Dissidents: Cuba Selling Rotten Meat to Diabetics, Pregnant Women

A butcher cuts pork into pieces 28 November 2006 in Havana, Cuba. The military parade Saturday at which Fidel Castro is widely expected -- though his attendance is not officially confirmed -- is the climax of almost a week of festivities. Some 300,000 people are expected to march, and 2,000 …
RODRIGO ARANGUA/AFP/Getty Images

The Patriotic Union of Cuba (UNPACU), one of the island’s largest dissident groups, published evidence of the Castro regime selling rotten meat to locals in eastern Santiago de Cuba at a market that has no functioning refrigeration, the Spanish newspaper Diario de Cuba reported on Sunday.

Diario de Cuba published a video interview by UNPACU members of Damaris Rodríguez Ramos, who shows the meat she ate onscreen – what appears to be beef, but clearly displaying signs of decomposition, turning purple and green.

Rodríguez tells UNPACU that she bought steak and ground beef at her local shop in Santiago.
“The neighbors told me that if I boiled it and threw away the water that I could consume it,” she explains. “The next day, I boiled a piece, I cooked it, and I tried it. I ate a little piece with bread. And look at how I am now. Since yesterday, my stomach is upset, I am vomiting, I have diarrhea.”

Rodríguez expressed fears that her relatives would have died if they ate it, and concerns for her own weakened medical state.

“I have diabetes, my mother had a brain aneurysm six months ago, my daughter is five months pregnant,” she explains. “I was the only one who ate that meat, to try it before giving it to them. I think they would have died, I would have been crying for the loss of my loved ones. This is prime meat, according to them.”

“Not even dogs should consume that,” she laments in the video.

According to Rodríguez, it can take up to four days for locals to have access to meat at the shop. Many wait hours on line in the summer heat to procure the rancid meat for their families.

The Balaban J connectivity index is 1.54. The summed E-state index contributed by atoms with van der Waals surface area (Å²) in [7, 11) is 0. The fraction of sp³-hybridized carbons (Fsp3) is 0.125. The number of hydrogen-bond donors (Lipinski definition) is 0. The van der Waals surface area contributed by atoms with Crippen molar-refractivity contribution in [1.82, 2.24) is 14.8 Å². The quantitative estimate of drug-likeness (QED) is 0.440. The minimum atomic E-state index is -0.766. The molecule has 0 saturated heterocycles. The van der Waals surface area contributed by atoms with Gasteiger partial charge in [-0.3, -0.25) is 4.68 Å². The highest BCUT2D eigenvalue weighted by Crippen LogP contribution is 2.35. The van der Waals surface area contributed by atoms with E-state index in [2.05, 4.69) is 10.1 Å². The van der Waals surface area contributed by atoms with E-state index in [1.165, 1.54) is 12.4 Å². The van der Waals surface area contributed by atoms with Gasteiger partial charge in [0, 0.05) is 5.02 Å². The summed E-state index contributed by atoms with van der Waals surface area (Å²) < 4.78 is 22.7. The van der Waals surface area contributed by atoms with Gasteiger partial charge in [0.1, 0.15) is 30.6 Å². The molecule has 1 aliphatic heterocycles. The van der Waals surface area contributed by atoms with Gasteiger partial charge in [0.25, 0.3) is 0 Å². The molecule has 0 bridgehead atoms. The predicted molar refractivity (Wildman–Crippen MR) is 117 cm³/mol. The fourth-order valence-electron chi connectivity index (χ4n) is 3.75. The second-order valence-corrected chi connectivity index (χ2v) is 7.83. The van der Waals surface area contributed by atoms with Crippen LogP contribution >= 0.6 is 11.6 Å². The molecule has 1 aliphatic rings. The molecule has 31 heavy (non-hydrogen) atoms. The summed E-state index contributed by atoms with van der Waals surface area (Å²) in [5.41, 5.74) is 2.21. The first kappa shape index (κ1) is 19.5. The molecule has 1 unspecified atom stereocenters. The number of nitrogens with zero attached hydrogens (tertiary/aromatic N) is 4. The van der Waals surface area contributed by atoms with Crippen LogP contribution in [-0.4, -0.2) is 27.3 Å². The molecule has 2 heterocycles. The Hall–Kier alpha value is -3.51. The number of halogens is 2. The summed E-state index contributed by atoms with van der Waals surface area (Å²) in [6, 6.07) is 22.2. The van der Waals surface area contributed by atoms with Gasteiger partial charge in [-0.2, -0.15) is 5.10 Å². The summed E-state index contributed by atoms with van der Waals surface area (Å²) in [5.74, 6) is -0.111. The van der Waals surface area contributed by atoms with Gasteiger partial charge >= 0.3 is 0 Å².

“The store does not have refrigeration … When it has been repaired, it has been with the money of consumers because the state does not make itself responsible,” she notes. “They don’t care if somebody gets sick, dies, whatever. They just care if the product gets sold, good or not.”

UNPACU notes that the responsibility of ensuring the markets do not sell food that makes Cubans sick falls to the Interior Commerce Ministry and Minister Betsy Díaz Velázquez. Díaz has faced much of the island’s ire in the face of growing rations and shortages of basic food products, from meat and poultry to cooking oil and flour. Shortages began to become a problem for the communist state in December, when regime bureaucrats allegedly grossly miscalculated the amount of flour necessary to feed the nation. Rather than import the necessary 70,000 tons of flour (thanks to over half a decade of communism, the fertile island’s agriculture output is meager), officials only imported 30,000, leaving Cubans without flour during the Christmas holiday.

At the time, Cuba’s second-in-command, President Miguel Díaz-Canel, blamed “the impact of the embargo, which has strengthened under the Trump administration” for the shortages, despite other agencies of the Cuban government revealing the flour import mishap.

By January, impromptu protests began occurring on long market lines for food. Cubans caught on video shouting at officials, accusing Díaz-Canel of trying to “kill [them] with hunger,” began surfacing on social media. To manage the shortages, the regime imposed some of the strictest rations on citizens since the “Special Period” following the collapse of the Soviet Union. Late dictator Fidel Castro turned Cuba into a parasitic economy, a society that cannot survive without depending on a host state. Just as the fall of the USSR sunk Cuba into the “Special Period,” so too did the collapse of Cuba’s 21st Century host, Venezuela, bring about Cuba’s current economic crisis.

Cubans continued to protest, even turning hours-long market lines into a social media “challenge.” Citizens complained that procuring a small piece of chicken could take as long as four hours. The regime responded by banning photos at some shops and with absurd claims that the rations were popular and that it would soon replace beef and chicken with exotic “meats.”
“The hutía [a Caribbean rat species] has a superior level of protein to all other meats, include bovine, everything,” Commander Guillermo García Frías said on state television in April. “The ostrich produces more than the cow … one ostrich produces 60 eggs. From the 60 eggs, we can usually expect 40 chicks. Those 40 chicks contain 100 tons of meat.”

García Frías, 91, was not presented as having any known agricultural expertise relevant to the shortages, but he is a “hero of the Revolution.”

Díaz Velázquez, the interior commerce minister, appeared on state television in May to convince Cubans that they actually like the rations.

“There are a variety of different opinions, most consider these [rations] good and even insist on us continuing to ration products,” she said on Mesa Redonda (“Round Table”), the Castro regime’s flagship “current affairs debate” show.

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